MUMBAI: India’s central bank on Tuesday barred all lenders from issuing letters of undertaking – a form of credit guarantee at the heart of a major fraud – as embattled Punjab National Bank disclosed its total exposure in the case had risen by another $145 million.
In what has been dubbed the biggest fraud in India’s banking history, Punjab National (PNB), the country’s second-biggest state-run bank, said last month it had been defrauded of about $2 billion.
The bank has accused two jewellery groups - one controlled by diamond tycoon Nirav Modi and the other by his uncle, Mehul Choksi – of colluding with rogue bank employees to secure credit from overseas branches of Indian banks using fraudulently issued guarantees largely in the form of letters of undertaking.
Both Modi and Choksi have denied any wrongdoing. Police say they left India in January, before the initial complaint was filed, and their whereabouts are unknown.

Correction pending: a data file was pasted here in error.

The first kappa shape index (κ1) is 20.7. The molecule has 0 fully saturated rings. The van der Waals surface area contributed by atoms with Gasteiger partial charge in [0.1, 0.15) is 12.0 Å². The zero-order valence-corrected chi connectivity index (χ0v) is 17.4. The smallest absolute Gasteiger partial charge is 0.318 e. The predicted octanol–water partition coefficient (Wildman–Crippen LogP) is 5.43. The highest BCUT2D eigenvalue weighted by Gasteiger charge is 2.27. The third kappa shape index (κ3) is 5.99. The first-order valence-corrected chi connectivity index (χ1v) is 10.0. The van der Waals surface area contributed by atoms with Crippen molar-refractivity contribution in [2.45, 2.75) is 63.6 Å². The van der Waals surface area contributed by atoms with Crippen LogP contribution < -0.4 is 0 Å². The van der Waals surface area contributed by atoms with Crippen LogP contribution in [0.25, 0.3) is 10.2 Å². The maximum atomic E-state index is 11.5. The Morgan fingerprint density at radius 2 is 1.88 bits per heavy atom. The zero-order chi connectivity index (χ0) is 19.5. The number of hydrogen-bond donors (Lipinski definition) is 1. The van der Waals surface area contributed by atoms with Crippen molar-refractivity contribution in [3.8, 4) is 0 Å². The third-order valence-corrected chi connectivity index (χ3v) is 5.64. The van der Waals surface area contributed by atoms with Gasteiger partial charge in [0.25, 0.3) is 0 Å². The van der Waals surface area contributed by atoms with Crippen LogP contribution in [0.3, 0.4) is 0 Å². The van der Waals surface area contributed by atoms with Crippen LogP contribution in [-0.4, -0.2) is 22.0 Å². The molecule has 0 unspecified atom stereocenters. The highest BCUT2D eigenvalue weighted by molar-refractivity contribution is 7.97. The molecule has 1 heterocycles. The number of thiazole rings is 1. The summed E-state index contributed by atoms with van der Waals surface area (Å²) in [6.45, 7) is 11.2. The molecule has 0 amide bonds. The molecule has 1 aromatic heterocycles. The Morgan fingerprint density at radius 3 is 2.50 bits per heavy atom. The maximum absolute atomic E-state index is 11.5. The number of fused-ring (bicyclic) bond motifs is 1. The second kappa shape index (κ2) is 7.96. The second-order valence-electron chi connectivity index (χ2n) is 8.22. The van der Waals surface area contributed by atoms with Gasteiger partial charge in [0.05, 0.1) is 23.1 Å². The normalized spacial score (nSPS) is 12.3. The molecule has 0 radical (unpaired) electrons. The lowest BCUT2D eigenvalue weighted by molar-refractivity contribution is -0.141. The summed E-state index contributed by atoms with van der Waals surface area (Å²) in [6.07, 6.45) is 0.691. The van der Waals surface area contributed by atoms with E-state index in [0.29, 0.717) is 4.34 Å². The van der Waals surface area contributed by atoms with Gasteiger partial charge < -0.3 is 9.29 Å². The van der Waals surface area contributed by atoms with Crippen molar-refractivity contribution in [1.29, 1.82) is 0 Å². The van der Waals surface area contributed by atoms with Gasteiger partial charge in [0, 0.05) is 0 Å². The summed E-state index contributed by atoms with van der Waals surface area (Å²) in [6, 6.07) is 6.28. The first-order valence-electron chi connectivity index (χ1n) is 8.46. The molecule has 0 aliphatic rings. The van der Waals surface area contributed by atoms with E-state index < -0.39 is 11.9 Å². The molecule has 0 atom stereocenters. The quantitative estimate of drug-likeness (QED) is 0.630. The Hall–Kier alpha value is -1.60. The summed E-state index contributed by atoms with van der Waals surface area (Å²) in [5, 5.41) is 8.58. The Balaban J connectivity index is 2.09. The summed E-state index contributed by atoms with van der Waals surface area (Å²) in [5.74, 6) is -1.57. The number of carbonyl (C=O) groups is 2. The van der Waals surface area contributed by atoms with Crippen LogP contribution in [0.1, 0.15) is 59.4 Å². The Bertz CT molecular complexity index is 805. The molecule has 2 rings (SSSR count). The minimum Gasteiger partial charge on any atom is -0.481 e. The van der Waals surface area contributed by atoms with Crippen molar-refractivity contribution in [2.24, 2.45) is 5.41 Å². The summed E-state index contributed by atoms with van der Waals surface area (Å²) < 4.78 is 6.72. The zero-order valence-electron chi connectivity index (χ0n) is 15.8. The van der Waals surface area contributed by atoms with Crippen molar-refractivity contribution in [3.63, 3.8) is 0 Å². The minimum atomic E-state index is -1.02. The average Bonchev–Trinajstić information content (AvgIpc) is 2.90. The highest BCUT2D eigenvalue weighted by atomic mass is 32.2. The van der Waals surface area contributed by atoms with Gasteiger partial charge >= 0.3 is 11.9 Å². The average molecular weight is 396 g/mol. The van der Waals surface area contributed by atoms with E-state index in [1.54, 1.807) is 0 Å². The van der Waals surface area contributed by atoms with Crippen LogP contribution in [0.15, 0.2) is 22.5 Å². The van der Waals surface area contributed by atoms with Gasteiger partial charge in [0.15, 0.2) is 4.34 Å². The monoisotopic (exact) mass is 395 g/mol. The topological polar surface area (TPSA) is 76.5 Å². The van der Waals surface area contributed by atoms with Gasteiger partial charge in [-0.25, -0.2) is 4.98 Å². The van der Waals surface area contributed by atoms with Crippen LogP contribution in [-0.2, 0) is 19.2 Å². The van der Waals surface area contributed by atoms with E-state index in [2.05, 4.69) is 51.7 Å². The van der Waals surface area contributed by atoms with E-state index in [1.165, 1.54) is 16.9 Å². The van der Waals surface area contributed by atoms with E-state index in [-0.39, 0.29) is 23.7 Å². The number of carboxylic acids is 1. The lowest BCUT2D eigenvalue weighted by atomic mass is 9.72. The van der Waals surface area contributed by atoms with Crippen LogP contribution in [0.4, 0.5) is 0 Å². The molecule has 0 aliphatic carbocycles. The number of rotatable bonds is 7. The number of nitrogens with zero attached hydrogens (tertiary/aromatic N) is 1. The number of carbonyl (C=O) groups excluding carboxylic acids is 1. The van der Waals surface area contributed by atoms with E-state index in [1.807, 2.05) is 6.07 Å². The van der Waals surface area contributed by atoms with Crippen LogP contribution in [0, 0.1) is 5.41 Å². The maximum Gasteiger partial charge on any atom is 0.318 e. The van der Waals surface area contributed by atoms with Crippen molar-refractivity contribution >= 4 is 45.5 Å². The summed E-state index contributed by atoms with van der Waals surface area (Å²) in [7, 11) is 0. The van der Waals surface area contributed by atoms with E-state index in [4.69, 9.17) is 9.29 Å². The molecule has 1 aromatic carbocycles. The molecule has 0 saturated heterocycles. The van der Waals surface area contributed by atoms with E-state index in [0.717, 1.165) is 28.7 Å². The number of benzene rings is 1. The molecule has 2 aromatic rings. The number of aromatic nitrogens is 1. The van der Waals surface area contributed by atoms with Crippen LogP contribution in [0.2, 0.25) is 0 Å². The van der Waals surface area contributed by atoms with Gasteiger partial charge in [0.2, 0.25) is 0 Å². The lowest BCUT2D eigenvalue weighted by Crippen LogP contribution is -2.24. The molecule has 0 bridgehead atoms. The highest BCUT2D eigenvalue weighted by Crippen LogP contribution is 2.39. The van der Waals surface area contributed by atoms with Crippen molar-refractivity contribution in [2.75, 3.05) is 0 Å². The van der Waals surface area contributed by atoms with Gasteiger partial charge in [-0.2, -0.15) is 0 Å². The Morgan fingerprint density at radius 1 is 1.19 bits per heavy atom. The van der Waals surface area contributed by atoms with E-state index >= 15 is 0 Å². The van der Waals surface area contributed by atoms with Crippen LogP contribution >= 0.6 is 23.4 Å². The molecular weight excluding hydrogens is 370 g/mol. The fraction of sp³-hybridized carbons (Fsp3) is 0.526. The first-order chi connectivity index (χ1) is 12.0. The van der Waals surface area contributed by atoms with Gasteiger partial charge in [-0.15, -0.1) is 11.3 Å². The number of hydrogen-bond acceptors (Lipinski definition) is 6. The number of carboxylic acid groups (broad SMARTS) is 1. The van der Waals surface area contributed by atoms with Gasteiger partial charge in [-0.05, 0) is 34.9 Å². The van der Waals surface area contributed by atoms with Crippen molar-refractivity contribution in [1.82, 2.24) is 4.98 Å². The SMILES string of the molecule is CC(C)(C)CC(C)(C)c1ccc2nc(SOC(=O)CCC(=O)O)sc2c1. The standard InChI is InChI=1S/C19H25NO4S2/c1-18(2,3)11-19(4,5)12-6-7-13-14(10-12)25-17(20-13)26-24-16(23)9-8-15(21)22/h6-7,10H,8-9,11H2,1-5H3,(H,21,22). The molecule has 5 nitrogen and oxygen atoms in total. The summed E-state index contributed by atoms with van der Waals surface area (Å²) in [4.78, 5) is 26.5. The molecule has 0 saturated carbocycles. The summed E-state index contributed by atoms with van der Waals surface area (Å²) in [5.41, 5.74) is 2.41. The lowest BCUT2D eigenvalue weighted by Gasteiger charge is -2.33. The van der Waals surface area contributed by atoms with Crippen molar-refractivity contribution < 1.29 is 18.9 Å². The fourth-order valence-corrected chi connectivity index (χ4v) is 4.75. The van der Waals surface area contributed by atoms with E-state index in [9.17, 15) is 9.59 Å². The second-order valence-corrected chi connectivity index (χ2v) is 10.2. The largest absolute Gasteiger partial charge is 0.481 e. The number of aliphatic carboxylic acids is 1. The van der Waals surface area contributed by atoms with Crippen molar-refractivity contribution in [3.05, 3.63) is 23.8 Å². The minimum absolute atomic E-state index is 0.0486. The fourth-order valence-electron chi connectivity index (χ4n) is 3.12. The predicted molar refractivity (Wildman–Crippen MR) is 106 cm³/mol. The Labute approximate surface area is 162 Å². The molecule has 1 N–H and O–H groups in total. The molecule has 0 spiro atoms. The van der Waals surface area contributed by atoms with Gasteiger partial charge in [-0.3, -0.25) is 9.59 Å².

In a notice posted on its website, the Reserve Bank of India said banks would have to stop issuing letters of undertaking and letters of comfort, with immediate effect. It said banks could continue issuing credit guarantees in the forms of letters of credits and bank guarantees, however, if certain parameters were met. The instruments are all forms of trade finance often used by importers to fund their overseas purchases.
Bankers said letters of credit involved more paperwork and the due diligence was more stringent than letters of undertaking. Officials with direct knowledge also said letters of credit have more international acceptability, while letters of undertaking were mostly used between Indian banks.
BIGGER HIT: In a court filing on Tuesday, police said PNB had filed a new complaint alleging it had been defrauded of an additional 9.42bn rupees ($145m) by the Gitanjali group of jewellery companies, taking the total amount allegedly defrauded by Choksi’s group to 70.8bn rupees ($1.09bn).
Tuesday’s disclosure takes PNB’s overall exposure in the still unravelling fraud case to well over the $2bn mark.
Published in Dawn, March 14th, 2018